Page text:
No job is more challenging or more rewarding than parenthood. The challenges and often the rewards too are even greater when your child has special needs.
Some Problems You May Face When Your Child Has a Trach and/or Other Medical and Long-Term Issues
- Feeling a multitude of uncomfortable emotions such as helplessness, anger, fear, guilt, depression, confusion, sadness, jealousy and shame. These are all normal reactions to the loss of a normal child. Some may last a few weeks, while others can linger for years. All parents go through a grieving process when they learn their child needs a tracheostomy. But the process itself is very individualized.
- Overall increased STRESS
- Difficulty learning to care for your child and feelings of inadequacy
- Financial burdens
- Problems and red tape with insurance companies, equipment vendors, medical staff, nursing agencies, government agencies and community organizations.
- Home accessibility problems and limited space for equipment and supplies
- Marital problems
- Sibling anger, jealousy and resentment
- Danger of over-protecting the child with a trach
- Your child may be teased or feel different because of the trach
- Loss of privacy
- Loss of sleep
- Social isolation
- Overwhelming number of doctor's appointments, therapies and surgeries
- Problems obtaining services through special education
- Family and friends may not understand how much extra work, time and stress is involved in raising a child with a trach.
- Job issues: needing more time off and flexibility
- Discrimination toward people with disabilities
Some Suggested Techniques to Help Minimize These Problems
- When your child has a new trach, spend time caring for your child in the hospital before discharge, so that you will be more comfortable with homecare.
- Train other family members or friends to care for your child in case of an emergency or if you need a babysitter.
- Take care of yourself and arrange regular breaks (respite). Your rest is very important. Your child may suffer if you are overwhelmed with stress and responsibility.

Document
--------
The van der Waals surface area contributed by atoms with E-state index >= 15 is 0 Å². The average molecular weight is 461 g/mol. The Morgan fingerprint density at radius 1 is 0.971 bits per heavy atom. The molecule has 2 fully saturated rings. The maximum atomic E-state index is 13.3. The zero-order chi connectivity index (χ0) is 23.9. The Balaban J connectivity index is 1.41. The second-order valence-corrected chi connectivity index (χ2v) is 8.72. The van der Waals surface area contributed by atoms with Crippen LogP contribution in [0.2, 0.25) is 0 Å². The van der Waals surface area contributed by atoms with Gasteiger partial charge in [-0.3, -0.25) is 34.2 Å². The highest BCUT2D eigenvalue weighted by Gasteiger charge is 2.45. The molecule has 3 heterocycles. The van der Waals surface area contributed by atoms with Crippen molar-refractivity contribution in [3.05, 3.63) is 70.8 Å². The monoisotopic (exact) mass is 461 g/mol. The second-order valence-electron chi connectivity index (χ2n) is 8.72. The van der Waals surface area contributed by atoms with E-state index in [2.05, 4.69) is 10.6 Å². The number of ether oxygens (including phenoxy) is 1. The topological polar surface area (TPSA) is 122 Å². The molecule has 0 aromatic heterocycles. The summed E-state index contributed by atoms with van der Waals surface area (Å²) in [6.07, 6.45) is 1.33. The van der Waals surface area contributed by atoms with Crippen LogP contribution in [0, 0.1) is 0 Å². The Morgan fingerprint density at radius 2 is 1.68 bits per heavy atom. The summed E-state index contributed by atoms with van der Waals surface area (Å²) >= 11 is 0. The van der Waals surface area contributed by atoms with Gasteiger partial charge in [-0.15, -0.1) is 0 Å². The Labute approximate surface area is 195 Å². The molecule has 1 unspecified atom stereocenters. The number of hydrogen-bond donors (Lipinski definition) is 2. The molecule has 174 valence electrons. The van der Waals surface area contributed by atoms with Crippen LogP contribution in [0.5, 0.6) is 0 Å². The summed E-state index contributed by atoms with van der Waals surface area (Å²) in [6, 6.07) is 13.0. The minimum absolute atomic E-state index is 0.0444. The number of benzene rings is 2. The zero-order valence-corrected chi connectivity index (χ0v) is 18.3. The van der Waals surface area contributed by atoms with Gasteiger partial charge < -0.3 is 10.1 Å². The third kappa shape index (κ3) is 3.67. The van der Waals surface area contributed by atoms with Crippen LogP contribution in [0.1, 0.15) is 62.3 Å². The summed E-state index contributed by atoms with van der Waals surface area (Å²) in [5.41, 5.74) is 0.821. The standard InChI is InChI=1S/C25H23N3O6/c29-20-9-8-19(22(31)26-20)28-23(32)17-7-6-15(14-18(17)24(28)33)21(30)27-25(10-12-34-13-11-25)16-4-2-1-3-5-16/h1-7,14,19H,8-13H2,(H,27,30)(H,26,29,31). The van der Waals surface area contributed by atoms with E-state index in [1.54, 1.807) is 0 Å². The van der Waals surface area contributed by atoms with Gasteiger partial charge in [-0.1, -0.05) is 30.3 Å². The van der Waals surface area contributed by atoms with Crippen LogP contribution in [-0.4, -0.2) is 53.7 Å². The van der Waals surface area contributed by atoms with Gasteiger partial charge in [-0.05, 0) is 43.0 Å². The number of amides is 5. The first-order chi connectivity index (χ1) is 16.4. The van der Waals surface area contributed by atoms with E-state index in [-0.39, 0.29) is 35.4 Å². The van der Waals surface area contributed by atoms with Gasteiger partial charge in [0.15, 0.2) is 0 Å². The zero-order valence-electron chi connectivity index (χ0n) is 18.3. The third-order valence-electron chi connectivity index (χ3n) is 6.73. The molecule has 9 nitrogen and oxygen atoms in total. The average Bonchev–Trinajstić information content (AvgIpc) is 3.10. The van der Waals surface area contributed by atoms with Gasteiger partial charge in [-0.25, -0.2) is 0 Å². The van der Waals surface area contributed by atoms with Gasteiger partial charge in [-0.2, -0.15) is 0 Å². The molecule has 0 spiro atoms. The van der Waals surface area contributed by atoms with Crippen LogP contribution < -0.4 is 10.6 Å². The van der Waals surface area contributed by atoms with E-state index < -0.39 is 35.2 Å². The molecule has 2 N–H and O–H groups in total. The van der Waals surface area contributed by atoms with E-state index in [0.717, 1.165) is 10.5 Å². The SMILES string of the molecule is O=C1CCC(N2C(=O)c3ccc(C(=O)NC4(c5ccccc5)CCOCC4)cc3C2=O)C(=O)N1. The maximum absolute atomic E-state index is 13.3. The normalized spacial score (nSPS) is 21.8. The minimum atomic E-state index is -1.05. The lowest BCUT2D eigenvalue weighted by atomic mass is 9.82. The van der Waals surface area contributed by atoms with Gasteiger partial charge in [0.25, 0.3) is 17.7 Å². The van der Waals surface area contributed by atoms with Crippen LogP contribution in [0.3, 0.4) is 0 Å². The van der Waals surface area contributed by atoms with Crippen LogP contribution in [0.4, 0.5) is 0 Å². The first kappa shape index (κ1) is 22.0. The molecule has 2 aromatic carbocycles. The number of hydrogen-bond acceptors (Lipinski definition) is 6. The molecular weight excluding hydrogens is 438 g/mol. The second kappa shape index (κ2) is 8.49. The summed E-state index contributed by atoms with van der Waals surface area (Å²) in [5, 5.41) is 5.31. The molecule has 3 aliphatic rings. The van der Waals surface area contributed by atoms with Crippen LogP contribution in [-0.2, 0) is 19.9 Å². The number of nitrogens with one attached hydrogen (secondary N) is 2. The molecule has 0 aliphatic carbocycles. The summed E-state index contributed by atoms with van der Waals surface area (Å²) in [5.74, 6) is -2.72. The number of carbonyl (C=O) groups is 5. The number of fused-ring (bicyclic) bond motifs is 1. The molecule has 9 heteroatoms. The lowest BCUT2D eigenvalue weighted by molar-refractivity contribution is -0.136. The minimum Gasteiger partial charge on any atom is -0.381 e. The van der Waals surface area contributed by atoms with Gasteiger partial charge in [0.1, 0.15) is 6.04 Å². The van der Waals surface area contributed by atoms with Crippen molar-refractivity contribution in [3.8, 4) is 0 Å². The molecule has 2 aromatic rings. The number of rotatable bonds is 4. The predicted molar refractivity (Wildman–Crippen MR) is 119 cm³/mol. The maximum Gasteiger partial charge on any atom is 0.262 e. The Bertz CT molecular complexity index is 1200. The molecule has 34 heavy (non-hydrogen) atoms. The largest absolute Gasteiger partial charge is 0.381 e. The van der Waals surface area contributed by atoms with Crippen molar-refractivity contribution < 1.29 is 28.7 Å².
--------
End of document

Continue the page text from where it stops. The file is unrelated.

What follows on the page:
- Take time for hobbies.
- Network and talk to other parents dealing with similar issues.
- Get on-line access, if possible, for research, information and networking.
- Join a local support group.
- Choose your battles wisely and prioritize. This is especially true when dealing with special education problems.
- Understand that your child has a legal right to an appropriate public education. In order for your child to be safe at school, he/she must have a person trained in tracheostomy care (preferably an RN or LPN) with him/her at all times. Work with your school to assure that your child is safe at school and during transport.
- School Nursing Services for Special Children Legal information by By Phil Stinson, Esq.
- Medical Services: The Disputed Related Service Journal of Special Education, Winter, 2000, by Larry Bartlett
- Policy for Tracheostomy Care and Suctioning in the School Health Setting, Courtesy of Escambia County Health Department-school
- Macon boy, 3, collapses at school, dies at hospital
- Bring someone with you to take notes at Individual Education Plan (IEP) meetings. If this is not possible, ask if you can tape record the meeting (this may be uncomfortable for some).
- Allow and encourage siblings to express their feelings.
- Treat your child as normally as possible. Set limits and discipline your child as you would if the child did not have a trach.
- When in doubt or for any major medical procedure, get a second opinion.
- Do your own homework regarding your childs condition. Do not assume that the medical professionals know what is best for your child or that they have all the answers.
- You are the most important person in your childs life, and you are an equal part of your childs medical team. Be your childs advocate.
- Find a pediatrician experienced with children with special needs who will work with you in coordinating your childs care and other medical specialists.
- You have the right to approve or disapprove of a nurse or nursing agency. Having nurses in your home is a difficult adjustment, try to have reasonable expectations.